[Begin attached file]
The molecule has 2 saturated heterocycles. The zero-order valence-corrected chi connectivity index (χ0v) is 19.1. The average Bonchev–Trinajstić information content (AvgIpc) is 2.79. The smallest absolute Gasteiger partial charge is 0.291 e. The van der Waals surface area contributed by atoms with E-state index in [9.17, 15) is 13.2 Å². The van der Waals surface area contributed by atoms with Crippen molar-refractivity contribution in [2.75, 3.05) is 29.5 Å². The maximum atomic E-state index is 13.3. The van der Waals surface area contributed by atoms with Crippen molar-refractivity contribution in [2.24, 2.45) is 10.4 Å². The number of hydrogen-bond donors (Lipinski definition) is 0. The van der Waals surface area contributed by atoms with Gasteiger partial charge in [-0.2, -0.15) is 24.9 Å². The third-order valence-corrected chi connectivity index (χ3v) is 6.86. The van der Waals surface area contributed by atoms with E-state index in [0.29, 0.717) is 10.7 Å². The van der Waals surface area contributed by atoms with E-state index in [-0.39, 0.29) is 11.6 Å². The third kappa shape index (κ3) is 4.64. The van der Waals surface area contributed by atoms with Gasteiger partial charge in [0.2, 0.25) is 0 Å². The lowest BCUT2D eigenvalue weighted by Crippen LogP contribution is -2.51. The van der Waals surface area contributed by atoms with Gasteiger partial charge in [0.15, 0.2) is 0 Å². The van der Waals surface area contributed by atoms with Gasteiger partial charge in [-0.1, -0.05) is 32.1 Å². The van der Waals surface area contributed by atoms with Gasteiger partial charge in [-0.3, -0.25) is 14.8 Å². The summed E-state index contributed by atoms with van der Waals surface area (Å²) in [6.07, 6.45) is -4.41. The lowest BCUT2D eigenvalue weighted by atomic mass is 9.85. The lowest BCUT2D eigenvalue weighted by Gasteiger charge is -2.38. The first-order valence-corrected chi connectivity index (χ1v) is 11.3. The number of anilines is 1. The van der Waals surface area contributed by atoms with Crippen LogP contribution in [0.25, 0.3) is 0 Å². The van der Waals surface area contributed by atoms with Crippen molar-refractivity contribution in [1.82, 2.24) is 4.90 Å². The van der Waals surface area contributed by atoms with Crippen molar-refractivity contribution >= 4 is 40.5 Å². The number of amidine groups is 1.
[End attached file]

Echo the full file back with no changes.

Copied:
The molecule has 2 saturated heterocycles. The zero-order valence-corrected chi connectivity index (χ0v) is 19.1. The average Bonchev–Trinajstić information content (AvgIpc) is 2.79. The smallest absolute Gasteiger partial charge is 0.291 e. The van der Waals surface area contributed by atoms with E-state index in [9.17, 15) is 13.2 Å². The van der Waals surface area contributed by atoms with Crippen molar-refractivity contribution in [2.75, 3.05) is 29.5 Å². The maximum atomic E-state index is 13.3. The van der Waals surface area contributed by atoms with Crippen molar-refractivity contribution in [2.24, 2.45) is 10.4 Å². The number of hydrogen-bond donors (Lipinski definition) is 0. The van der Waals surface area contributed by atoms with Gasteiger partial charge in [-0.2, -0.15) is 24.9 Å². The third-order valence-corrected chi connectivity index (χ3v) is 6.86. The van der Waals surface area contributed by atoms with E-state index in [0.29, 0.717) is 10.7 Å². The van der Waals surface area contributed by atoms with E-state index in [-0.39, 0.29) is 11.6 Å². The third kappa shape index (κ3) is 4.64. The van der Waals surface area contributed by atoms with Gasteiger partial charge in [0.2, 0.25) is 0 Å². The lowest BCUT2D eigenvalue weighted by Crippen LogP contribution is -2.51. The van der Waals surface area contributed by atoms with Gasteiger partial charge in [0.15, 0.2) is 0 Å². The van der Waals surface area contributed by atoms with Gasteiger partial charge in [-0.1, -0.05) is 32.1 Å². The van der Waals surface area contributed by atoms with Gasteiger partial charge in [-0.3, -0.25) is 14.8 Å². The summed E-state index contributed by atoms with van der Waals surface area (Å²) in [6.07, 6.45) is -4.41. The lowest BCUT2D eigenvalue weighted by atomic mass is 9.85. The lowest BCUT2D eigenvalue weighted by Gasteiger charge is -2.38. The first-order valence-corrected chi connectivity index (χ1v) is 11.3. The number of anilines is 1. The van der Waals surface area contributed by atoms with Crippen LogP contribution in [0.25, 0.3) is 0 Å². The van der Waals surface area contributed by atoms with Crippen molar-refractivity contribution in [1.82, 2.24) is 4.90 Å². The van der Waals surface area contributed by atoms with Crippen molar-refractivity contribution >= 4 is 40.5 Å². The number of amidine groups is 1.